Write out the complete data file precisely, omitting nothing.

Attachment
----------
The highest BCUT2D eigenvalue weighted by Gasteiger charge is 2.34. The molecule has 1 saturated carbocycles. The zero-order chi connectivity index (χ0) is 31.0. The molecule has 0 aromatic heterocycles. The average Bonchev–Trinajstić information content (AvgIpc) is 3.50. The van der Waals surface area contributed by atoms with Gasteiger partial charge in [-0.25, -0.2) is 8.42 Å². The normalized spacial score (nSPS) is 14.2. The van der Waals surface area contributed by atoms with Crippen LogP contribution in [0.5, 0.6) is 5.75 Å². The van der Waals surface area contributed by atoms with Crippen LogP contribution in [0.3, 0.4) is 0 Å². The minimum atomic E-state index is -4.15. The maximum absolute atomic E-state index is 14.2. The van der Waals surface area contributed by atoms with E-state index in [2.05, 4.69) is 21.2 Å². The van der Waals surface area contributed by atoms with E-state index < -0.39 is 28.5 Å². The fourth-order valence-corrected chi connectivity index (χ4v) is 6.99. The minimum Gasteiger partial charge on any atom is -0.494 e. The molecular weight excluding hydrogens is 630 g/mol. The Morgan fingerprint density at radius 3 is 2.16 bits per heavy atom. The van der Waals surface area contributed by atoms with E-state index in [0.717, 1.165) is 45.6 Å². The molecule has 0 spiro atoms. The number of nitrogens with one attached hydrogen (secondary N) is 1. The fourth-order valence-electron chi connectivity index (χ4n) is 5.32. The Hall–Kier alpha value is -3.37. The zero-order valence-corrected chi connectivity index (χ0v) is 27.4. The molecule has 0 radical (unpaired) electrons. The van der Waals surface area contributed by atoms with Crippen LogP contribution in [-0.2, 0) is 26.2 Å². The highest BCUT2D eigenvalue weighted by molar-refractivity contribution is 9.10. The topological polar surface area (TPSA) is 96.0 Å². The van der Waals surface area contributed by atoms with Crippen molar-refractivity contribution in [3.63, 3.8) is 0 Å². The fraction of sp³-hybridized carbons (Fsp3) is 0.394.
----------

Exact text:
The highest BCUT2D eigenvalue weighted by Gasteiger charge is 2.34. The molecule has 1 saturated carbocycles. The zero-order chi connectivity index (χ0) is 31.0. The molecule has 0 aromatic heterocycles. The average Bonchev–Trinajstić information content (AvgIpc) is 3.50. The van der Waals surface area contributed by atoms with Gasteiger partial charge in [-0.25, -0.2) is 8.42 Å². The normalized spacial score (nSPS) is 14.2. The van der Waals surface area contributed by atoms with Crippen LogP contribution in [0.5, 0.6) is 5.75 Å². The van der Waals surface area contributed by atoms with Crippen LogP contribution in [0.3, 0.4) is 0 Å². The minimum atomic E-state index is -4.15. The maximum absolute atomic E-state index is 14.2. The van der Waals surface area contributed by atoms with E-state index in [2.05, 4.69) is 21.2 Å². The van der Waals surface area contributed by atoms with E-state index < -0.39 is 28.5 Å². The fourth-order valence-corrected chi connectivity index (χ4v) is 6.99. The minimum Gasteiger partial charge on any atom is -0.494 e. The molecular weight excluding hydrogens is 630 g/mol. The Morgan fingerprint density at radius 3 is 2.16 bits per heavy atom. The van der Waals surface area contributed by atoms with E-state index in [0.717, 1.165) is 45.6 Å². The molecule has 0 spiro atoms. The number of nitrogens with one attached hydrogen (secondary N) is 1. The fourth-order valence-electron chi connectivity index (χ4n) is 5.32. The Hall–Kier alpha value is -3.37. The zero-order valence-corrected chi connectivity index (χ0v) is 27.4. The molecule has 0 radical (unpaired) electrons. The van der Waals surface area contributed by atoms with Crippen LogP contribution in [-0.2, 0) is 26.2 Å². The highest BCUT2D eigenvalue weighted by molar-refractivity contribution is 9.10. The topological polar surface area (TPSA) is 96.0 Å². The van der Waals surface area contributed by atoms with Crippen molar-refractivity contribution in [3.63, 3.8) is 0 Å². The fraction of sp³-hybridized carbons (Fsp3) is 0.394.